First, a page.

Sumika Crafts passionately presents beautiful, contemporary Japanese craft, artisan objects and home decor to people worldwide. Our selected products are all from small-sized crafts-people of different places, made by-hand, using local materials from the rich resources of their region. They are made using traditional techniques, while improving on earlier designs. These new design features fit well with modern life and in this way, the traditional methods evolve. We believe that a well-handcrafted item enriches people’s life. Our products are for all the people who wish to cherish their life day to day. We believe that our products match any style of home life: simple, unique yet universal.
Our ultimate purpose is to promote interest in Japan’s handmade and artisan products, to grow that industry and sustain it.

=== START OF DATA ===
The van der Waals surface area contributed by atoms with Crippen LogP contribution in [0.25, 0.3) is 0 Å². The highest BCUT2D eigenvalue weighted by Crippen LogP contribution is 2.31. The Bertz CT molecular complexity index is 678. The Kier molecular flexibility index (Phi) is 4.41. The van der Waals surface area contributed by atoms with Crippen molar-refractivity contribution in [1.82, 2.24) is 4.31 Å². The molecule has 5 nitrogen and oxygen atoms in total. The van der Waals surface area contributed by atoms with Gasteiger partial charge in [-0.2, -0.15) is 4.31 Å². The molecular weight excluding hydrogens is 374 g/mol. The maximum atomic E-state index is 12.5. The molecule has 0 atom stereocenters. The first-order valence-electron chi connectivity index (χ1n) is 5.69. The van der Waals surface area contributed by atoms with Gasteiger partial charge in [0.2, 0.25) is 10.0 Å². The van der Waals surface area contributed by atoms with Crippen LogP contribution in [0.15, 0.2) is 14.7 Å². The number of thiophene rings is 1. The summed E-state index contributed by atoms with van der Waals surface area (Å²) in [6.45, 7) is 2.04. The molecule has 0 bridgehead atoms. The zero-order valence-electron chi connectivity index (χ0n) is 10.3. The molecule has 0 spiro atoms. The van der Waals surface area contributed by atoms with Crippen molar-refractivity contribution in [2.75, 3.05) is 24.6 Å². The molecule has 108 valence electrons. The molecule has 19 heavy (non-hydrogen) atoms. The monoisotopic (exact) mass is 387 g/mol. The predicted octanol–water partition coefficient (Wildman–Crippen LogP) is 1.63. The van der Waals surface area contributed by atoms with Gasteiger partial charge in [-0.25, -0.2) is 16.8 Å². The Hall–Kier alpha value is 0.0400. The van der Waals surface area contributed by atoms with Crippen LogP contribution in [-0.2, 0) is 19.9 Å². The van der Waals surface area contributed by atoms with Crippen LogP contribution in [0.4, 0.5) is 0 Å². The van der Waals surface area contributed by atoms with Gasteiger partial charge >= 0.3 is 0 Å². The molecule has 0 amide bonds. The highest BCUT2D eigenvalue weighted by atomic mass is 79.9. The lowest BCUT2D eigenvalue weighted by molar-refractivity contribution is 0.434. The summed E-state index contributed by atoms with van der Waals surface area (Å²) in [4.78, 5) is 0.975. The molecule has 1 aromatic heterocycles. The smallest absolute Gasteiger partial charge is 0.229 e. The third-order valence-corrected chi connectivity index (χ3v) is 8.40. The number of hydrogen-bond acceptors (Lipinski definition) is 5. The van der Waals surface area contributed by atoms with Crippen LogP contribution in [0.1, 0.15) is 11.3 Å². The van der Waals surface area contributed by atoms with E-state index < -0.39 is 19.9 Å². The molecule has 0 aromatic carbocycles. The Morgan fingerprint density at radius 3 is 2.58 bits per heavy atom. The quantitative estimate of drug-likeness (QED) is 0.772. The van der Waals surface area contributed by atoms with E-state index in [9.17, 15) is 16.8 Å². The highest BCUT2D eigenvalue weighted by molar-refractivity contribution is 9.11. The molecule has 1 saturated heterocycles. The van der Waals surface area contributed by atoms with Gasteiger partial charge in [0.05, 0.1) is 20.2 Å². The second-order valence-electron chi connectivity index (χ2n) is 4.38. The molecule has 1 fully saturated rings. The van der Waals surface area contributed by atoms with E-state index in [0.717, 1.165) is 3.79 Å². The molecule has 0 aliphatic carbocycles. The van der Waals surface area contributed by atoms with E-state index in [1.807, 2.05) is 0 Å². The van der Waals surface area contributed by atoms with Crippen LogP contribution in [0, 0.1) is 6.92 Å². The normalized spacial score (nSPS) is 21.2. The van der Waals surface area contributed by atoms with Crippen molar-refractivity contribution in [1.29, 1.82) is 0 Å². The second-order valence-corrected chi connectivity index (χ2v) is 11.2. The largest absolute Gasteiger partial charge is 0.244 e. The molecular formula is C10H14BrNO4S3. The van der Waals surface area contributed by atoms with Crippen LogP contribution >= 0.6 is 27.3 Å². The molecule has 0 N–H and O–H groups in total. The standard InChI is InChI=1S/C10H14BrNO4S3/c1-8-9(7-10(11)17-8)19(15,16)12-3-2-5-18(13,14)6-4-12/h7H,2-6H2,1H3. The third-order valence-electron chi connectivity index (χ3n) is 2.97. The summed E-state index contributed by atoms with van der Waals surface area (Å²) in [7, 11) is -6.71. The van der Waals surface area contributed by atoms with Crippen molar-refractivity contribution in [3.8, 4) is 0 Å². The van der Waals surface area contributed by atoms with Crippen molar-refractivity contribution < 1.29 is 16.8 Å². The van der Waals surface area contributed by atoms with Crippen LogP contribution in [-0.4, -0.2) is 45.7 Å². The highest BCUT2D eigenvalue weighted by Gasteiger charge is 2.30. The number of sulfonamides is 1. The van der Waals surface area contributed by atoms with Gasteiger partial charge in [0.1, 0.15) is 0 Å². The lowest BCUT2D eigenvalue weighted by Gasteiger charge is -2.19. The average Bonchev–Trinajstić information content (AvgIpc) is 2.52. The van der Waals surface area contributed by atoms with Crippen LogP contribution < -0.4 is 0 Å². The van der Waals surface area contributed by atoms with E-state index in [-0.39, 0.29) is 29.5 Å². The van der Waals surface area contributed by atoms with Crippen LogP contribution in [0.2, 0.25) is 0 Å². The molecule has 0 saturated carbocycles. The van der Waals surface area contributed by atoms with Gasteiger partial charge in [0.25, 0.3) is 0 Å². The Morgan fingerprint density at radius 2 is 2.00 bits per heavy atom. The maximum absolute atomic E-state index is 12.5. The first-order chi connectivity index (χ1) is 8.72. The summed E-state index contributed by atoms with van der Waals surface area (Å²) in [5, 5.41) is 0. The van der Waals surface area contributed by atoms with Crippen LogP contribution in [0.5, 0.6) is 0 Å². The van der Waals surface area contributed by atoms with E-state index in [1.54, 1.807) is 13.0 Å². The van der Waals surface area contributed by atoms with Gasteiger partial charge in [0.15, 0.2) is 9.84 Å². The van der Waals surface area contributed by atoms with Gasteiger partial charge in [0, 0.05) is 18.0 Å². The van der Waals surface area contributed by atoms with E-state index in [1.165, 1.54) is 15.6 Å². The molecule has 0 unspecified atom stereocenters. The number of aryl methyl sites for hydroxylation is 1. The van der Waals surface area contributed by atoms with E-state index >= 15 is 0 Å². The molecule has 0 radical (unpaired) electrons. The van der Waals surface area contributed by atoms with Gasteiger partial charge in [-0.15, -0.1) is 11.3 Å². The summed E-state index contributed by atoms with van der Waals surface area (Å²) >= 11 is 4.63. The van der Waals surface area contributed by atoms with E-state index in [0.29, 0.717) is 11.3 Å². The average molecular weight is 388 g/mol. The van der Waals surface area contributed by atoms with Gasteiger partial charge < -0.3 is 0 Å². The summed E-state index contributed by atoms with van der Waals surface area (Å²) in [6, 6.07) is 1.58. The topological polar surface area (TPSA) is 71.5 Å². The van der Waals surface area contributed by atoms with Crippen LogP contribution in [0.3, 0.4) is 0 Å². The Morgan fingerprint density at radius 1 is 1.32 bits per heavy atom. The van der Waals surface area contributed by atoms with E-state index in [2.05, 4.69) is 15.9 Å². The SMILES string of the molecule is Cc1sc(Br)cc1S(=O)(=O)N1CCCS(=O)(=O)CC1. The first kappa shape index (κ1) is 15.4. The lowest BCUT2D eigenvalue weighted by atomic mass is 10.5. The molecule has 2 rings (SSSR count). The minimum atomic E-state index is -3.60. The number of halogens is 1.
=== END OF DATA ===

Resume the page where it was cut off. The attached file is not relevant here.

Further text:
Maya, the director of Sumika Crafts, grew up in Kyoto, which is regarded to be the cultural centre of Japan. She has practiced Way of Tea from her childhood and because of this has been surrounded by genuine crafts while growing up. She has acquired good knowledge and sensitivity towards them. Above all, she knows the joy and richness that refined crafts brings to life. After working as an interior decorator in Tokyo, she wants to be dedicated to her real passion, supporting craftsmanship.
Historically, Kyoto supported a lot of small family businesses, but sadly these industries are in decline, shrinking dramatically in the last two decades. The sound of Kimono weavings from a houses in the street, once a common occurrence, are not heard anymore and many of local small businesses are replaced by big chain retailers. Many existing craftspeople from older generations are closing their businesses with their generation.
By introducing the beautiful works of these craftspeople to a wider audience, we aim to inspire the users’ interest in the handmade products and the skills. We hope that by using our products, people in Japan and other countries increase the interest toward the value of handmade goods not just in Japan, but in other countries, which are experiencing a similar decline. This also leads to raising the young craftspersons in the next generation so that the skills and culture are preserved and enhanced.